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With 17 firearms stolen from vehicles this year, Longmont police urge residents to lock their cars

Jeff Satur, deputy chief of police, estimated about 400 car owners were victims of a break-in that could have been avoided. 

As of last week, Longmont Public Safety reported 17 firearms were stolen from 15 from unlocked vehicles this year, according to a Facebook post on the Longmont Fire, Police and Community Health and Resilience page.

“This year alone we have had 437 car break-ins,” said Jeff Satur, deputy chief of police. 

Ninety percent of car break-ins are the result of owners leaving their vehicles unlocked, Longmont Public Safety stated in the comments on a recent Facebook post. Satur estimated about 400 car owners were victims of a break-in that could have been avoided. 

Criminals tend to wait until the early hours of the morning when most people are asleep, and then walk around town seeking opportunities for crime, Satur said. 

“The typical video that we see or the typical MO is they walk down the street at 2 a.m., 3 a.m. and they check car doors. If they find a car door that’s open they jump in and take what they can see … It’s not hard to have a crime spree … (when criminals) will go up and down a street and hit 20 cars at a time,” Satur said.

Unlocked cars make easy targets for criminals because entering them draws less attention than breaking a window or setting off an alarm, he said. 

“It is very uncommon for people to break a window if there’s not something visibly present or visibly valuable (in the car). … They are more unlikely to get caught that way because when you start breaking windows that sometimes gets people’s attention, dogs’ attention,” Satur said.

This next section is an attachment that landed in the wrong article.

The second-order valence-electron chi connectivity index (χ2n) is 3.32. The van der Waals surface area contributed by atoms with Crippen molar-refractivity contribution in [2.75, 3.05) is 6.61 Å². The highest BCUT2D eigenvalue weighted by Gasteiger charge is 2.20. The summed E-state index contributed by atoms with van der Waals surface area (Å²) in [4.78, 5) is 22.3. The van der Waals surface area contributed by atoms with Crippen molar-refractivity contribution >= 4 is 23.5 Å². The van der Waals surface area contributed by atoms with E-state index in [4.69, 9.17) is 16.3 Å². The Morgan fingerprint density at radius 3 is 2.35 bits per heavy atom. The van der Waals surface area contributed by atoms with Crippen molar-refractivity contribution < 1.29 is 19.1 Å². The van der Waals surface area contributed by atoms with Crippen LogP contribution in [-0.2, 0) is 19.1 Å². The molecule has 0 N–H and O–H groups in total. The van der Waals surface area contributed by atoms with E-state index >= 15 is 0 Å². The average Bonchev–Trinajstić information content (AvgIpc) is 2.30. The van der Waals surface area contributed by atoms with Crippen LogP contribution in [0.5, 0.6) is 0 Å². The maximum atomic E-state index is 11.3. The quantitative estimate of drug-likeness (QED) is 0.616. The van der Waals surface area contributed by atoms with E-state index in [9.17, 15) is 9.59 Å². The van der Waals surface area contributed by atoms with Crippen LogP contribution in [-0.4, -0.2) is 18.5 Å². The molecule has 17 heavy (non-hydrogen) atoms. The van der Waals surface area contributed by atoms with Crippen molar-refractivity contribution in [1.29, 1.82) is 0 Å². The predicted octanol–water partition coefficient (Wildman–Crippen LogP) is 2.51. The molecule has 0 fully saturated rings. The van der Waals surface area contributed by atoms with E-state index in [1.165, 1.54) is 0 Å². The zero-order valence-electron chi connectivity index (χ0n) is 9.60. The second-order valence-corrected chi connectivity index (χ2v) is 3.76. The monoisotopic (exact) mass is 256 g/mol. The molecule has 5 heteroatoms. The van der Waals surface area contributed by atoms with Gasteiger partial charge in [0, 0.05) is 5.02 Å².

The trend of firearms being stolen from unlocked cars is not unique to Longmont. NPR in 2019 reported that cases in which guns were stolen from unlocked vehicles doubled between 2009 and 2018.  

While Satur could not recall a specific incident in which a gun stolen from a car was used in another crime, he did talk about what could possibly happen.

He said stolen guns have been found in the hands of gang members in other communities. Also, stolen guns can be sold or pawned. Since most weapons are not required to be registered in Colorado, it can make it difficult to track them down once stolen, Satur said.

“If they are breaking into cars, their character, I’m going to say, is maybe not the highest anyways, so now we’ve just armed that individual,” he said. 

Just like with other valuables, guns stowed in vehicles should be kept hidden away. Satur suggested looking into devices to lock a gun. 

“If you have it in your vehicle it should be out of sight and hopefully in some sort of locked device that is not easily stolen out of your car,” Satur said. 

He also suggested gun owners follow the same practices with weapons in their homes. 

Longmont PD has cable locking devices available for the public to pick up from the police station. The devices won’t keep guns from being stolen, but can be used to assist owners in gun safety, Satur said. 

Leaving vehicles unlocked doesn’t only result in valuables being stolen from cars. Sometimes an unlocked car is stolen, especially when the owner leaves the car running or leaves the keys inside, Satur said. 

If valuables are inside a car when it is stolen, it only adds to the headaches faced by victims, he said. 

“It’s a significant burden on the victim if they steal a purse with your credit cards or your checks. That leads to other crimes,” Satur said.  

Five years ago, Longmont Public Safety conducted a “Hide it, Lock it, or Lose it” campaign  aimed at reminding residents to remove valuables from their cars and to lock their vehicles. While this program is not active, the sentiment is still the same, Satur said. 

The concept also applies to open-garage burglaries when people forget to close their garage doors at night. Longmont PD reports that there have been 32 open-garage burglaries this year.  

“It is really hard from an enforcement standpoint when people aren’t taking at least some minimal precautions to keep their stuff safe,” Satur said. 

Minimal precautions include removing or hiding valuables in vehicles, locking vehicles, closing garage doors and removing the keys from vehicles. “All of those things help in reducing temptation,” Satur said.

Macie May

About the Author: Macie May

Macie May has built her career in community journalism serving local Colorado communities since 2017.
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